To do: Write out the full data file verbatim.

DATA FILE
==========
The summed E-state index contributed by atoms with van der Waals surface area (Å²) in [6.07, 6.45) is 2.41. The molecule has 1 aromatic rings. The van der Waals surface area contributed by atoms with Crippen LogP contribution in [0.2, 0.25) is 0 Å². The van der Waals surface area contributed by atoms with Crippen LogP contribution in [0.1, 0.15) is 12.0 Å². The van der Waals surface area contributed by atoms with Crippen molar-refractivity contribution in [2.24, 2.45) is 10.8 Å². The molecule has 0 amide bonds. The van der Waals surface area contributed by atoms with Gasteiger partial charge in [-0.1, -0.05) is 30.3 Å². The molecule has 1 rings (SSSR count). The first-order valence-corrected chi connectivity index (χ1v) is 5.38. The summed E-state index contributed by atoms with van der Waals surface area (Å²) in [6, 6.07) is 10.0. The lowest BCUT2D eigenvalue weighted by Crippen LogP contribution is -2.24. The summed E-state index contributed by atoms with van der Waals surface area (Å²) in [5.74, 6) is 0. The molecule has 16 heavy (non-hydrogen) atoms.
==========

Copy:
The summed E-state index contributed by atoms with van der Waals surface area (Å²) in [6.07, 6.45) is 2.41. The molecule has 1 aromatic rings. The van der Waals surface area contributed by atoms with Crippen LogP contribution in [0.2, 0.25) is 0 Å². The van der Waals surface area contributed by atoms with Crippen LogP contribution in [0.1, 0.15) is 12.0 Å². The van der Waals surface area contributed by atoms with Crippen molar-refractivity contribution in [2.24, 2.45) is 10.8 Å². The molecule has 0 amide bonds. The van der Waals surface area contributed by atoms with Gasteiger partial charge in [-0.1, -0.05) is 30.3 Å². The molecule has 1 rings (SSSR count). The first-order valence-corrected chi connectivity index (χ1v) is 5.38. The summed E-state index contributed by atoms with van der Waals surface area (Å²) in [6, 6.07) is 10.0. The lowest BCUT2D eigenvalue weighted by Crippen LogP contribution is -2.24. The summed E-state index contributed by atoms with van der Waals surface area (Å²) in [5.74, 6) is 0. The molecule has 16 heavy (non-hydrogen) atoms.